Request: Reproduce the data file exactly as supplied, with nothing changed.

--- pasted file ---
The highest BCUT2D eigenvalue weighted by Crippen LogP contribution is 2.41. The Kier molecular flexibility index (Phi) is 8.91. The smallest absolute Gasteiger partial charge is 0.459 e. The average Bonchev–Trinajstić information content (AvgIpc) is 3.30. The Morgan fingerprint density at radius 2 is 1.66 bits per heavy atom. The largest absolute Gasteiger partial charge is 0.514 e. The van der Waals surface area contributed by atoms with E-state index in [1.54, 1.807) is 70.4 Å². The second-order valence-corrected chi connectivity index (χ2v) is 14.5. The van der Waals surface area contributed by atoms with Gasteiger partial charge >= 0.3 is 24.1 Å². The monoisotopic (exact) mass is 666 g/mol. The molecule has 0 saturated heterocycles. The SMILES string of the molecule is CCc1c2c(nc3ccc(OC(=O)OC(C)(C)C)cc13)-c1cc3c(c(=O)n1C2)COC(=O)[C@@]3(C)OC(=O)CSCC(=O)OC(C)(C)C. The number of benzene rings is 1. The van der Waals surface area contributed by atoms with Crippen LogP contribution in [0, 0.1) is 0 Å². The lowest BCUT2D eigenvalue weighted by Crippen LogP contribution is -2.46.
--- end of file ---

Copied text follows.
The highest BCUT2D eigenvalue weighted by Crippen LogP contribution is 2.41. The Kier molecular flexibility index (Phi) is 8.91. The smallest absolute Gasteiger partial charge is 0.459 e. The average Bonchev–Trinajstić information content (AvgIpc) is 3.30. The Morgan fingerprint density at radius 2 is 1.66 bits per heavy atom. The largest absolute Gasteiger partial charge is 0.514 e. The van der Waals surface area contributed by atoms with E-state index in [1.54, 1.807) is 70.4 Å². The second-order valence-corrected chi connectivity index (χ2v) is 14.5. The van der Waals surface area contributed by atoms with Gasteiger partial charge >= 0.3 is 24.1 Å². The monoisotopic (exact) mass is 666 g/mol. The molecule has 0 saturated heterocycles. The SMILES string of the molecule is CCc1c2c(nc3ccc(OC(=O)OC(C)(C)C)cc13)-c1cc3c(c(=O)n1C2)COC(=O)[C@@]3(C)OC(=O)CSCC(=O)OC(C)(C)C. The number of benzene rings is 1. The van der Waals surface area contributed by atoms with Crippen LogP contribution in [0, 0.1) is 0 Å². The lowest BCUT2D eigenvalue weighted by Crippen LogP contribution is -2.46.